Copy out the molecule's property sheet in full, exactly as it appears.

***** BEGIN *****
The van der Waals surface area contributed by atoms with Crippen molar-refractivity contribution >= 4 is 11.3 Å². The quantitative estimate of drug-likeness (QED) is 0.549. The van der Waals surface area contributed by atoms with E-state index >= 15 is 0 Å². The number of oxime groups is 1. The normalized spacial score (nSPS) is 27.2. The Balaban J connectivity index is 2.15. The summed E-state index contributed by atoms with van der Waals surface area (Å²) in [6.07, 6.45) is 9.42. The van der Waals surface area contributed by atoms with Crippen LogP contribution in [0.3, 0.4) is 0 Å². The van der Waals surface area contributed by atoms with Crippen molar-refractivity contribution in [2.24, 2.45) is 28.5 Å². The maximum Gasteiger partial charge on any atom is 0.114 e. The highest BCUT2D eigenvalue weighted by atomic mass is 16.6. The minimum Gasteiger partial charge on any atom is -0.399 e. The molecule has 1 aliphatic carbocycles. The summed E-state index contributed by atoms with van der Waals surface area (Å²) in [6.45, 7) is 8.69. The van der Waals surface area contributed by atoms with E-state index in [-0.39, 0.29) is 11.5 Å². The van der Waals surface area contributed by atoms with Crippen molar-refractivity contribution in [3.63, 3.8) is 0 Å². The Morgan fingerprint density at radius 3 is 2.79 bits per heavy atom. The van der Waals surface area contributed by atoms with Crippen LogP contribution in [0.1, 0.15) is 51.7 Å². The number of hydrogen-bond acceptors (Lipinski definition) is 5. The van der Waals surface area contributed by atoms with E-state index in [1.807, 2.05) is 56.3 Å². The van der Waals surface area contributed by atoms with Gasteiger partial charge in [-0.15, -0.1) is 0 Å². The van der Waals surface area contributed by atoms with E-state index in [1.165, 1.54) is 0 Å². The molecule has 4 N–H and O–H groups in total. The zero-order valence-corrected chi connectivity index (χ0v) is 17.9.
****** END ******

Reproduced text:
The van der Waals surface area contributed by atoms with Crippen molar-refractivity contribution >= 4 is 11.3 Å². The quantitative estimate of drug-likeness (QED) is 0.549. The van der Waals surface area contributed by atoms with E-state index >= 15 is 0 Å². The number of oxime groups is 1. The normalized spacial score (nSPS) is 27.2. The Balaban J connectivity index is 2.15. The summed E-state index contributed by atoms with van der Waals surface area (Å²) in [6.07, 6.45) is 9.42. The van der Waals surface area contributed by atoms with Crippen LogP contribution in [0.3, 0.4) is 0 Å². The van der Waals surface area contributed by atoms with Crippen molar-refractivity contribution in [2.24, 2.45) is 28.5 Å². The maximum Gasteiger partial charge on any atom is 0.114 e. The highest BCUT2D eigenvalue weighted by atomic mass is 16.6. The minimum Gasteiger partial charge on any atom is -0.399 e. The molecule has 1 aliphatic carbocycles. The summed E-state index contributed by atoms with van der Waals surface area (Å²) in [6.45, 7) is 8.69. The van der Waals surface area contributed by atoms with E-state index in [-0.39, 0.29) is 11.5 Å². The van der Waals surface area contributed by atoms with Crippen molar-refractivity contribution in [3.63, 3.8) is 0 Å². The Morgan fingerprint density at radius 3 is 2.79 bits per heavy atom. The van der Waals surface area contributed by atoms with Crippen LogP contribution in [0.1, 0.15) is 51.7 Å². The number of hydrogen-bond acceptors (Lipinski definition) is 5. The van der Waals surface area contributed by atoms with E-state index in [1.807, 2.05) is 56.3 Å². The van der Waals surface area contributed by atoms with Gasteiger partial charge in [-0.15, -0.1) is 0 Å². The van der Waals surface area contributed by atoms with E-state index in [1.165, 1.54) is 0 Å². The molecule has 4 N–H and O–H groups in total. The zero-order valence-corrected chi connectivity index (χ0v) is 17.9.